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October 20, 2017

The Forum at Harvard T.H. Chan School of Public Health - a live webcasting series - aims to provide decision-makers with a global platform to discuss policy choices and scientific controversies, allowing participants to leverage their collective knowledge. In this Forum event, held in advance of World Polio Day 2017 and in partnership with National Public Radio (NPR), experts from the Government of Pakistan, the United Nations Children's Fund (UNICEF), Rotary International, and the Harvard Opinion Research Program explained what factors contributed to the progress that has led to near eradication of the disease. Looking specifically at the latest findings from Pakistan, Afghanistan, and Nigeria, the speakers described the key roles of polling and data collection, community and family engagement, and new communication efforts in reaching populations that are on the move and building trust to enable widespread vaccinations.

For example, Gillian SteelFisher, senior research scientist and deputy director of the Harvard Opinion Research Program, talked about a collaboration between that programme and UNICEF, focused on polling to try to understand the views of parents in each of the three endemic countries. These data show that trust in the vaccinator is essential, and that trust increases as you get closer to home: The most trusted organisation is the local government, traditional healer, and local health organisation, etc. These data also indicate that social support for vaccination is not always visible to caregivers. In Nigeria, 88% of those polled thought vaccination is a very good idea. But when they looked at what they believed that other people thought of it, they weren't as convinced their neighbour thought so. But in fact, their neighbour should, because that neighbour was also polled. This implies that we should bring out people's support so that it's more visible to people, so people can see that this is something supported by "people just like me", by families who care about their children, too.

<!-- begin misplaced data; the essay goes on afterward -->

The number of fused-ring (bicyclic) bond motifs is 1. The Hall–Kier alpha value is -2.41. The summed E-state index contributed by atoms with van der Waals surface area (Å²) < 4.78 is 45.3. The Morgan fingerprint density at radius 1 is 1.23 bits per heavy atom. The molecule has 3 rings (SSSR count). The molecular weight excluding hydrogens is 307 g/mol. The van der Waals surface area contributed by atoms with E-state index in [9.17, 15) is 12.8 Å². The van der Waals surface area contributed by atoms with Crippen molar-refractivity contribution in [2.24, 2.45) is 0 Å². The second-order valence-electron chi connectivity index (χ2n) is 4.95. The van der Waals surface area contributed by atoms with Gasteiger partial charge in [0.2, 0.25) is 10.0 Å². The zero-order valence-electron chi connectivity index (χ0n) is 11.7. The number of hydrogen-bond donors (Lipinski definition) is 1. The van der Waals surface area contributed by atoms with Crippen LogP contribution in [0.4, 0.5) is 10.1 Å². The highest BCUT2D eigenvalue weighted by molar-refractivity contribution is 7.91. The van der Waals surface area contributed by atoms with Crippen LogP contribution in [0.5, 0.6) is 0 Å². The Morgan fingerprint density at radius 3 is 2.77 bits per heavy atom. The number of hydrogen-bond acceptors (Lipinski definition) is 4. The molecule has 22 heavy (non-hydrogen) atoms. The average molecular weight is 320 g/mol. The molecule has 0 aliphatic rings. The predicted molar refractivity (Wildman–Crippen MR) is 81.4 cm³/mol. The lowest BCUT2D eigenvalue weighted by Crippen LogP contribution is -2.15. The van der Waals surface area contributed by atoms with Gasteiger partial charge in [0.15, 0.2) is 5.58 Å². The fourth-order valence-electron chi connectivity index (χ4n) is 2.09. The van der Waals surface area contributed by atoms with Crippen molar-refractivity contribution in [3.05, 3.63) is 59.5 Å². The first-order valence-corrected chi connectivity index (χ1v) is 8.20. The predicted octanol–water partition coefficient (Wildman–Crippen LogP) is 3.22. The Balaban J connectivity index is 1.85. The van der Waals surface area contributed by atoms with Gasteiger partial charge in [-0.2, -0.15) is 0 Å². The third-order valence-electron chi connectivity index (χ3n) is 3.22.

Ideas were also shared in terms of what steps need to be taken to end transmission and to transition beyond polio. For instance, Jalaa' Abdelwahab, polio unit deputy director, UNICEF, discussed the role of polio survivors, who are one of the partners that UNICEF collaborates with at the local level to actually deliver the message and to identify the risk their children could be vulnerable to moving forward. One of the approaches that the government of Nigeria is looking at, through their transition planning, is what resources/groups have been established from the polio eradication fight, and drawing on those for routine immunisation and for public health as a whole.

Click here to read the transcript, download the MP3 audio, and/or watch the webcast.


NPR website and The Forum website, both accessed on November 1 2017. Image caption/credit: A health worker in Pakistan marks the fingers of children with indelible ink to show that they have been vaccinated against polio. A. Zaidi / UNICEF